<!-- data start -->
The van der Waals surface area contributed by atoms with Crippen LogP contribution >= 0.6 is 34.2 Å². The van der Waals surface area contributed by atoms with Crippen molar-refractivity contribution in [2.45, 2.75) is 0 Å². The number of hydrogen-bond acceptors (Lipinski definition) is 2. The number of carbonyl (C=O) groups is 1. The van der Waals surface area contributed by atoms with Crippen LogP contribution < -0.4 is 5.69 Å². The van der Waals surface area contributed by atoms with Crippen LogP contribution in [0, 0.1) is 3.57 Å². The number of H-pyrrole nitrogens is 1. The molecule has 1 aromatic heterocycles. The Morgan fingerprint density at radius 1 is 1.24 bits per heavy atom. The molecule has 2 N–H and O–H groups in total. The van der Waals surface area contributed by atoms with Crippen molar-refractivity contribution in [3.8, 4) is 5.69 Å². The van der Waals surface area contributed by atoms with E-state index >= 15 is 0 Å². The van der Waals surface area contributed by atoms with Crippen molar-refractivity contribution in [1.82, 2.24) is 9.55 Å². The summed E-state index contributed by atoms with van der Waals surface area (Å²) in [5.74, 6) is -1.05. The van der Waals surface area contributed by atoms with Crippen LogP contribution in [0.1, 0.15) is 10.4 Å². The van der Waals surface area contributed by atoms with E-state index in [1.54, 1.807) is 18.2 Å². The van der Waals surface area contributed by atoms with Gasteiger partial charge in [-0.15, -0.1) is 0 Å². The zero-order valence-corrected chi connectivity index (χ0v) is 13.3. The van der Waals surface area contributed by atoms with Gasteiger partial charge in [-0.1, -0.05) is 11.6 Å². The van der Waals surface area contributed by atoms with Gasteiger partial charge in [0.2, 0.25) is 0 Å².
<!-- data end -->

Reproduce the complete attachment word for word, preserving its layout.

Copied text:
The van der Waals surface area contributed by atoms with Crippen LogP contribution >= 0.6 is 34.2 Å². The van der Waals surface area contributed by atoms with Crippen molar-refractivity contribution in [2.45, 2.75) is 0 Å². The number of hydrogen-bond acceptors (Lipinski definition) is 2. The number of carbonyl (C=O) groups is 1. The van der Waals surface area contributed by atoms with Crippen LogP contribution < -0.4 is 5.69 Å². The van der Waals surface area contributed by atoms with Crippen LogP contribution in [0, 0.1) is 3.57 Å². The number of H-pyrrole nitrogens is 1. The molecule has 1 aromatic heterocycles. The Morgan fingerprint density at radius 1 is 1.24 bits per heavy atom. The molecule has 2 N–H and O–H groups in total. The van der Waals surface area contributed by atoms with Crippen molar-refractivity contribution in [3.8, 4) is 5.69 Å². The van der Waals surface area contributed by atoms with E-state index >= 15 is 0 Å². The van der Waals surface area contributed by atoms with Crippen molar-refractivity contribution in [1.82, 2.24) is 9.55 Å². The summed E-state index contributed by atoms with van der Waals surface area (Å²) in [5.74, 6) is -1.05. The van der Waals surface area contributed by atoms with Crippen LogP contribution in [0.1, 0.15) is 10.4 Å². The van der Waals surface area contributed by atoms with E-state index in [1.54, 1.807) is 18.2 Å². The van der Waals surface area contributed by atoms with Gasteiger partial charge in [-0.15, -0.1) is 0 Å². The zero-order valence-corrected chi connectivity index (χ0v) is 13.3. The van der Waals surface area contributed by atoms with Gasteiger partial charge in [-0.1, -0.05) is 11.6 Å². The van der Waals surface area contributed by atoms with Gasteiger partial charge in [0.2, 0.25) is 0 Å².